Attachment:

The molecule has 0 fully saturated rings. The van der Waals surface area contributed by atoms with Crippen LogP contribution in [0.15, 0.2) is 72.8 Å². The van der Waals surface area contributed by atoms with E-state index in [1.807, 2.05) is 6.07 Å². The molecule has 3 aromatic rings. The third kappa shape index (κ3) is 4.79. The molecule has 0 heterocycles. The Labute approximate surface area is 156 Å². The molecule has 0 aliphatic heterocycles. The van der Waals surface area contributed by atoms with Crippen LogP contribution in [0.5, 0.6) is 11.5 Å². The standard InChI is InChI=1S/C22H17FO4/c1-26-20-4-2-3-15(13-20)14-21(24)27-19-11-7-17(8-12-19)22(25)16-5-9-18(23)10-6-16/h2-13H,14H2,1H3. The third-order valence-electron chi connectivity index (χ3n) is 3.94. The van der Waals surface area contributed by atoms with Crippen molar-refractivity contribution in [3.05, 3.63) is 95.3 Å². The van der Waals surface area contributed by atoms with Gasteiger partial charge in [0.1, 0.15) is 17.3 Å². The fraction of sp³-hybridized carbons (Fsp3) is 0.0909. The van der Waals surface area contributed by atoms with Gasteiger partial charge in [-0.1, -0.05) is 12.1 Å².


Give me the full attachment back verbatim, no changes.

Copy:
The molecule has 0 fully saturated rings. The van der Waals surface area contributed by atoms with Crippen LogP contribution in [0.15, 0.2) is 72.8 Å². The van der Waals surface area contributed by atoms with E-state index in [1.807, 2.05) is 6.07 Å². The molecule has 3 aromatic rings. The third kappa shape index (κ3) is 4.79. The molecule has 0 heterocycles. The Labute approximate surface area is 156 Å². The molecule has 0 aliphatic heterocycles. The van der Waals surface area contributed by atoms with Crippen LogP contribution in [0.5, 0.6) is 11.5 Å². The standard InChI is InChI=1S/C22H17FO4/c1-26-20-4-2-3-15(13-20)14-21(24)27-19-11-7-17(8-12-19)22(25)16-5-9-18(23)10-6-16/h2-13H,14H2,1H3. The third-order valence-electron chi connectivity index (χ3n) is 3.94. The van der Waals surface area contributed by atoms with Crippen molar-refractivity contribution in [3.05, 3.63) is 95.3 Å². The van der Waals surface area contributed by atoms with Gasteiger partial charge in [0.1, 0.15) is 17.3 Å². The fraction of sp³-hybridized carbons (Fsp3) is 0.0909. The van der Waals surface area contributed by atoms with Gasteiger partial charge in [-0.1, -0.05) is 12.1 Å².